But it's not "not common" when you compare it to other operating systems, including Android.

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          • #25
            Originally posted by Britoid View Post
            You've purposely forgot to mention that both are optional protocols.
            Which is a problem. Interoperability features being considered "optional". This effectively makes wayland-protocols useless. The result being fragmentation.

            Originally posted by Britoid View Post
            The former, GNOME supports the org.freedesktop.ScreenSaver API which works on both X and Wayland and is easier to bind to a permission system.
            It's significantly more complex than Xss and the idle-inhibit Wayland protocol. Starting with the need for dbus, a no-go for smaller environments and applications.

            Originally posted by Britoid View Post
            The latter would require large redesigns of Mutter for very little gain.
            I wouldn't call interoperability and consistency with non-Gnome applications "very little gain". If you're fully immersed into Gnome you won't care, but not even Gnome users use exclusively Gnome applications. Such lock-in used to be frowned upon, now there's people defending it.

            Originally posted by Britoid View Post
            Besides, both of these will be taken care of by the toolkits, so it's not as if application developers really have to care either way.
            Toolkits are overkill for certain applications.


            In X, there's XDG standards and things like EWMH which provide interoperability, so there's a diverse ecosystem of DEs and smaller window managers. You can mix and match window managers and panels and small applications to create your very own environment exactly the way you like it. Applications can opt into using DE-specific tools, but they can easily roll things themselves in a DE-independent manner and they'll generally fit into whatever environment the user has put together.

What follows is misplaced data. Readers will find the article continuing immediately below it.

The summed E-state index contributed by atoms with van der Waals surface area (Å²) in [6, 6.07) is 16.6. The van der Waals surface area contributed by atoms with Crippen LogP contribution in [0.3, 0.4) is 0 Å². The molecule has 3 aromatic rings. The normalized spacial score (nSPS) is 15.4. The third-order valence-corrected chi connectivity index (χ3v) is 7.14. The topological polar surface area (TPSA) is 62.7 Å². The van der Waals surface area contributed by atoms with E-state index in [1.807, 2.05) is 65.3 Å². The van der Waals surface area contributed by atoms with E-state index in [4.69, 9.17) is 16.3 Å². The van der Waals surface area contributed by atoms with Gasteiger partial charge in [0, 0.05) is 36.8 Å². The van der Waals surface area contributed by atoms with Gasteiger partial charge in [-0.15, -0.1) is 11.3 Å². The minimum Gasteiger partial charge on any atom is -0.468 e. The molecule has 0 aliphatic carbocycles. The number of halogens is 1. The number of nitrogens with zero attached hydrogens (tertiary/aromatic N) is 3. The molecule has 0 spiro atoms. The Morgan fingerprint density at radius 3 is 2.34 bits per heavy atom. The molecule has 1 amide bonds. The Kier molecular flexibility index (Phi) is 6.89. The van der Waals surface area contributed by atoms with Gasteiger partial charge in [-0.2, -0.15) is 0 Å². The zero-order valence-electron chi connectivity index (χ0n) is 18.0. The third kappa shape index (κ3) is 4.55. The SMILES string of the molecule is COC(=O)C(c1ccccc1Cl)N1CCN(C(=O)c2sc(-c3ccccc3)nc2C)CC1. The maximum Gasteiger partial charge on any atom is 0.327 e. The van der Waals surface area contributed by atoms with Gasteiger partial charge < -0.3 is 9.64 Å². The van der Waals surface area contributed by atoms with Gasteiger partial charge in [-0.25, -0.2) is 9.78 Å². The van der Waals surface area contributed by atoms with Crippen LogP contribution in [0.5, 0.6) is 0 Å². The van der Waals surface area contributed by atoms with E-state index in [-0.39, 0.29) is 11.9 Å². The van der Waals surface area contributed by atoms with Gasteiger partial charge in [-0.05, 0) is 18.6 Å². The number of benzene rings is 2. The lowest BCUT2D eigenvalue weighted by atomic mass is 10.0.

Wayland though, requires fully immersing yourself into a big DE, using applications and tools from that DE and only those. If you want to configure something beyond what the DE's control panel exposes (the monkey-patching that was mentioned), if you want to things like use your own panel because the DE-provided one doesn't entirely fit with what you want, well, you can't, everything in the DE is completely tied together with private protocols. The mixing and matching of independent components that you can do in the X world is just plain not possible. And if you want to use small DE-independent applications, prepare yourself for a world of hurt from lack of consistency and interoperability between compositors.

            Wayland-protocols could be a solution here, but that would require everyone to play ball. Instead, you either have a big giant mess or Apple-style lock-in into a specific environment.
            Last edited by Gusar; 01-04-2020, 10:43 AM.

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            • #26
              Originally posted by Lycanthropist View Post
              I have been developing pure Wayland clients in C++ in the past (i.e. w/o toolkit)
              This is quite interesting. Do you have any links to your projects or documentation you have been following?